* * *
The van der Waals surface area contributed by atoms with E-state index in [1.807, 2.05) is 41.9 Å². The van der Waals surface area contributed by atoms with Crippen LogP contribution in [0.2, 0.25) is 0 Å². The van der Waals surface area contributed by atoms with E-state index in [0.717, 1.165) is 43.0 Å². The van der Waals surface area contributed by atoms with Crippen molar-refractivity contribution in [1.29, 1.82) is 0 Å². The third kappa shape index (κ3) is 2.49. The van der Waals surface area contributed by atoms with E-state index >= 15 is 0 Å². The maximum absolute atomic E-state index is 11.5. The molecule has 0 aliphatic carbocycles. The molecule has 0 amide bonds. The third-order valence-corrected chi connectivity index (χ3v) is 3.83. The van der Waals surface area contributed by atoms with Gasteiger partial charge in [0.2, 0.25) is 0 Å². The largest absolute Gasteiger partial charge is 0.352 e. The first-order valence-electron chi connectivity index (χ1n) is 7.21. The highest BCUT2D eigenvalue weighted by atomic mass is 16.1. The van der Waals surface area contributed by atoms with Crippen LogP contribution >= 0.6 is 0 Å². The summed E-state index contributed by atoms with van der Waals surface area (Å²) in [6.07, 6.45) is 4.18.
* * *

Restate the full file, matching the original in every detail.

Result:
The van der Waals surface area contributed by atoms with E-state index in [1.807, 2.05) is 41.9 Å². The van der Waals surface area contributed by atoms with Crippen LogP contribution in [0.2, 0.25) is 0 Å². The van der Waals surface area contributed by atoms with E-state index in [0.717, 1.165) is 43.0 Å². The van der Waals surface area contributed by atoms with Crippen molar-refractivity contribution in [1.29, 1.82) is 0 Å². The third kappa shape index (κ3) is 2.49. The van der Waals surface area contributed by atoms with E-state index >= 15 is 0 Å². The maximum absolute atomic E-state index is 11.5. The molecule has 0 aliphatic carbocycles. The molecule has 0 amide bonds. The third-order valence-corrected chi connectivity index (χ3v) is 3.83. The van der Waals surface area contributed by atoms with Gasteiger partial charge in [0.2, 0.25) is 0 Å². The largest absolute Gasteiger partial charge is 0.352 e. The first-order valence-electron chi connectivity index (χ1n) is 7.21. The highest BCUT2D eigenvalue weighted by atomic mass is 16.1. The van der Waals surface area contributed by atoms with Crippen LogP contribution >= 0.6 is 0 Å². The summed E-state index contributed by atoms with van der Waals surface area (Å²) in [6.07, 6.45) is 4.18.